Mathnasium offers high-intensity Math Tutoring to schools on their campuses as an essential tool for improving students' math fluency skills and achievement for improved grades and confidence in math.
by Mathnasium of Southtowns
5 Strategies for Taking on the Rest of the School Year
Progress reports are out, which means it’s a perfect time to discuss with your child how the school year has started and what they can do to achieve their goals by year’s end. Are they behind in some areas? Do they need to be challenged more? Let your child know that you’re ready to help them figure out what they need for a rewarding rest of the school year. Mathnasium of Southtowns shares some tips to help you put your progress monitoring to work:
1. Get Your Questions Answered
While progress reports are good indicators of how your child is doing, they don’t always tell you everything you need to know. Discuss them with your child to make sure they understand their scores and any teacher comments. Keep lines of communication open with your child’s school and teachers to be sure you’re not missing any important information. You may be wondering, for example, if your child is performing at grade level in math or reading. This information is often not included on a progress report, but it’s critical to understand what your child’s skill level should be at their age. Research shows the vast majority of K-12 parents believe their kids are performing at their grade level when they’re not. 90% of parents think their kids are doing fine, but standardized test scores show otherwise. This is partly due to the fact that report cards measure a multitude of things, not just a child’s knowledge of the subject.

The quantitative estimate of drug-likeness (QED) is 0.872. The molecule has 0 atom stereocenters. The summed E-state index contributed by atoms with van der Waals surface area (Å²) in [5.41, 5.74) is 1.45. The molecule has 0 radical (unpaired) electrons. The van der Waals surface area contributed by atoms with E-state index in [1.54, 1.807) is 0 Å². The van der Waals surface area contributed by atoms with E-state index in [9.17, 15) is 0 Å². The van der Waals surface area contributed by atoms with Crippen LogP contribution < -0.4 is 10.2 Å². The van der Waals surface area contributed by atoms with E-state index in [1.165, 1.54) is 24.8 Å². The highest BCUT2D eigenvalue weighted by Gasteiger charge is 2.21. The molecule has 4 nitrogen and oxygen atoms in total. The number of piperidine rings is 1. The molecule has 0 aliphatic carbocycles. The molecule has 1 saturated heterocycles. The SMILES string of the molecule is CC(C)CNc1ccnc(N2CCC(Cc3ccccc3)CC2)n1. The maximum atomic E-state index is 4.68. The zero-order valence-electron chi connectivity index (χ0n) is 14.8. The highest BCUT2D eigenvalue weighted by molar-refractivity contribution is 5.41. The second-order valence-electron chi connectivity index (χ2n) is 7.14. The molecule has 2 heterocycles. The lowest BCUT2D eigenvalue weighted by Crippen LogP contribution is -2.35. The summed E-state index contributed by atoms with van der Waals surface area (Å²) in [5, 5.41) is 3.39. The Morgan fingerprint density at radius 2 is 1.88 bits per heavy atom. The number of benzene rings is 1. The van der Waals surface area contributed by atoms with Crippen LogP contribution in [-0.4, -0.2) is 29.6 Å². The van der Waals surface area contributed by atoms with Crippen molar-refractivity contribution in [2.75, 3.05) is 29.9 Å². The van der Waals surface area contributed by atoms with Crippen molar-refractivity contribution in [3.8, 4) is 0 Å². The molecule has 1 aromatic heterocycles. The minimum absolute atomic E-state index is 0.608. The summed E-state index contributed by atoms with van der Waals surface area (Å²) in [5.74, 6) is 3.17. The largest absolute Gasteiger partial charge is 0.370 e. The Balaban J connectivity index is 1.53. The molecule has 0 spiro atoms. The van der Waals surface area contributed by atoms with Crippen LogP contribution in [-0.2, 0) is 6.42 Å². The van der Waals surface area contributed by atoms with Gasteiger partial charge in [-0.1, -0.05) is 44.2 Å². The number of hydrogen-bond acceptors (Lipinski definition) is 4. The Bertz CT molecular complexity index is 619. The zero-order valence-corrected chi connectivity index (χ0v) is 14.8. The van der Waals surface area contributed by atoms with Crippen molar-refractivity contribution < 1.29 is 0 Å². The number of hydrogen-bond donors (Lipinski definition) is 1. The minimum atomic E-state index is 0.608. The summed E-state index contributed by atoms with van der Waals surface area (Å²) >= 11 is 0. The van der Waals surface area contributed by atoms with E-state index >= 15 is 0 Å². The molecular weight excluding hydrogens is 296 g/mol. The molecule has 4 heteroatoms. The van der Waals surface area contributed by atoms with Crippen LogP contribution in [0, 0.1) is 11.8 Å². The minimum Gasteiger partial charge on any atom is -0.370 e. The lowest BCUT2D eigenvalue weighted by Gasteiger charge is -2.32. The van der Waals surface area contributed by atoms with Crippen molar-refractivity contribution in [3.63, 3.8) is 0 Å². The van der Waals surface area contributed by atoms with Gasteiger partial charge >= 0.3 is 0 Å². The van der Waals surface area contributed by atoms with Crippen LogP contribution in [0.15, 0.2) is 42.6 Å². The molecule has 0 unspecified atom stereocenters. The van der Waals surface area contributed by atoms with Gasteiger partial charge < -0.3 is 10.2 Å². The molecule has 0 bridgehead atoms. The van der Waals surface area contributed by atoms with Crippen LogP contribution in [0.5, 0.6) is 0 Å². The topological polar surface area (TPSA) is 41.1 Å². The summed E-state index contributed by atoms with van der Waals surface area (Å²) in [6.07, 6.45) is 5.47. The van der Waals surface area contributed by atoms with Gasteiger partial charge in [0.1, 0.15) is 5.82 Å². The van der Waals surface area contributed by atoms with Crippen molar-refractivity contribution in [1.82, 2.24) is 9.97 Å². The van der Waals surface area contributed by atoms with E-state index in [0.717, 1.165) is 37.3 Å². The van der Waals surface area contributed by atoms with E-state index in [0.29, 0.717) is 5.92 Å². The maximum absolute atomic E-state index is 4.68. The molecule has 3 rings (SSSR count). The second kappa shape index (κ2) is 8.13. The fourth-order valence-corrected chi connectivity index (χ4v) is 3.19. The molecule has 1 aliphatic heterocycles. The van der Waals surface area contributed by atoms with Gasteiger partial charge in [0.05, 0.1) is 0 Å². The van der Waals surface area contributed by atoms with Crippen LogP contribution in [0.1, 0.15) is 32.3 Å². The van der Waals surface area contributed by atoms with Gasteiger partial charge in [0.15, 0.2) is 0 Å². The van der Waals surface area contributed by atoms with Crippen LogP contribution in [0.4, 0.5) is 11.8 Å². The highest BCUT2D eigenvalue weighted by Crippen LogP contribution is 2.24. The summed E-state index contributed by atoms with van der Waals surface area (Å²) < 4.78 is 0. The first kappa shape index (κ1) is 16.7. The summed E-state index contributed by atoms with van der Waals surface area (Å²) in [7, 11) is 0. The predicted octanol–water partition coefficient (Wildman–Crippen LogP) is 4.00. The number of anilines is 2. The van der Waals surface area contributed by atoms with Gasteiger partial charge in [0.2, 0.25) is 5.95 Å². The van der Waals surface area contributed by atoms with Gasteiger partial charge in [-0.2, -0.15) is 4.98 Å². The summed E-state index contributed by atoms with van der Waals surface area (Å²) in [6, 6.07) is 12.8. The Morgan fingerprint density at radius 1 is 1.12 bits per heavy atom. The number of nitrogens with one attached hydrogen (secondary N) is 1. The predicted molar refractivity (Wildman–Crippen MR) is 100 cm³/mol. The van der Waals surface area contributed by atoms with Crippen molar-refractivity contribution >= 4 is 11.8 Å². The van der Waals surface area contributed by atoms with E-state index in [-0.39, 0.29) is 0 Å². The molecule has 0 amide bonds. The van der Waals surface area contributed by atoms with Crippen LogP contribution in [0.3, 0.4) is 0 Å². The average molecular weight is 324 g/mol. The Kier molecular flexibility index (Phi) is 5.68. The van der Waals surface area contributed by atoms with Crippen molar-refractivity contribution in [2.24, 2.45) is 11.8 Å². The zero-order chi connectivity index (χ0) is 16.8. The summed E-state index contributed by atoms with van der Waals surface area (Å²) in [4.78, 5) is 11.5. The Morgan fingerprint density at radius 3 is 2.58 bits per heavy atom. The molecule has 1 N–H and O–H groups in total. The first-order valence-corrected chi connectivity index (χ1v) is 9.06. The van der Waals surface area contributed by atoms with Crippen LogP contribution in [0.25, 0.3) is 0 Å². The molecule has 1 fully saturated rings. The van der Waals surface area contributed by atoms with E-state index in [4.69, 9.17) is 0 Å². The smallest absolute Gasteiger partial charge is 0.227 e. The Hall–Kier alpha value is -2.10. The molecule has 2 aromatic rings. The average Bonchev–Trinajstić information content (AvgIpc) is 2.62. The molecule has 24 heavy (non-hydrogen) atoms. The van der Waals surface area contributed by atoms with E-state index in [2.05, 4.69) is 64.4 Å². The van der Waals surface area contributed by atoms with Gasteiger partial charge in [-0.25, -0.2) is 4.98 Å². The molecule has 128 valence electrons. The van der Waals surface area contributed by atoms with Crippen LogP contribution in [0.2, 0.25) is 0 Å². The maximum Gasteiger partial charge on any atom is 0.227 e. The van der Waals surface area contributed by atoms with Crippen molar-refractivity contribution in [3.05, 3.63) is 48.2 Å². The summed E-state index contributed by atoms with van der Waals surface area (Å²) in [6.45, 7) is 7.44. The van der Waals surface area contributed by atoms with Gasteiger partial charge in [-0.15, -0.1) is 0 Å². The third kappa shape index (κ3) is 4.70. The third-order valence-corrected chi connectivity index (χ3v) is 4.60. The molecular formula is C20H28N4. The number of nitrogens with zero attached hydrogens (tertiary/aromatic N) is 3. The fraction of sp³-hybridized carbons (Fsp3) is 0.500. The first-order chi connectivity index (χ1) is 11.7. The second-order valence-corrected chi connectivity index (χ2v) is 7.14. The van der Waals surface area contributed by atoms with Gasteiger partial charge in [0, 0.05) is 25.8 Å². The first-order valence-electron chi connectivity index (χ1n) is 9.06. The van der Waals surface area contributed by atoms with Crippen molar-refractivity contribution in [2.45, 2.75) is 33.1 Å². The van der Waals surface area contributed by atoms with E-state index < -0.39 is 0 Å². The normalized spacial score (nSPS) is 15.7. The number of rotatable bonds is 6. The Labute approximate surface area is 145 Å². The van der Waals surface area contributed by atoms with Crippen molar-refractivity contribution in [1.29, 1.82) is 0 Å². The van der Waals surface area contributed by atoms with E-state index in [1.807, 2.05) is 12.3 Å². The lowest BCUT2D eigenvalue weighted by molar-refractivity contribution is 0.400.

2. Make a Plan
Sit down with your child and explore ways for them to either stay on track in their classes or catch up to where they need to be. Or, if they’re already ahead, discuss what it will take to keep them interested in the subject. Encourage your child to advocate for themselves, to ask for the teacher’s help when needed. This is also a great time to connect with programs that can help them get the support they need, such as supplemental tutoring. And remember to keep a long-term perspective. The key is for your child to stay focused and not lose sight of their goals. Be sure they aren’t overscheduled with extracurricular activities or feeling so worried about grades that they don’t enjoy the learning process. A successful school experience involves gaining knowledge, thinking independently, asking questions, and developing confidence.
3. Speak in Positive Terms
Sometimes a progress report can create anxiety in a child, especially if they believe that by underperforming, they’re letting someone down — whether it be their parents, teachers, or anyone else who wants to see them do well. Assure your child that learning is a process with inherent ups and downs, and that there are ways to work through any academic issues they’re having. Show them that you have confidence in them to get to where they want to be. Encourage them to discuss with you their strengths — both academic and otherwise — as well as areas where they may have difficulty. Help them understand that our strengths and weaknesses are what make each of us unique, and that there’s nothing wrong with needing or getting extra help. In fact, seeking that help — whether it be tutoring or another after-school resource — is one of the best ways to empower your child with the essential tools to thrive in the classroom.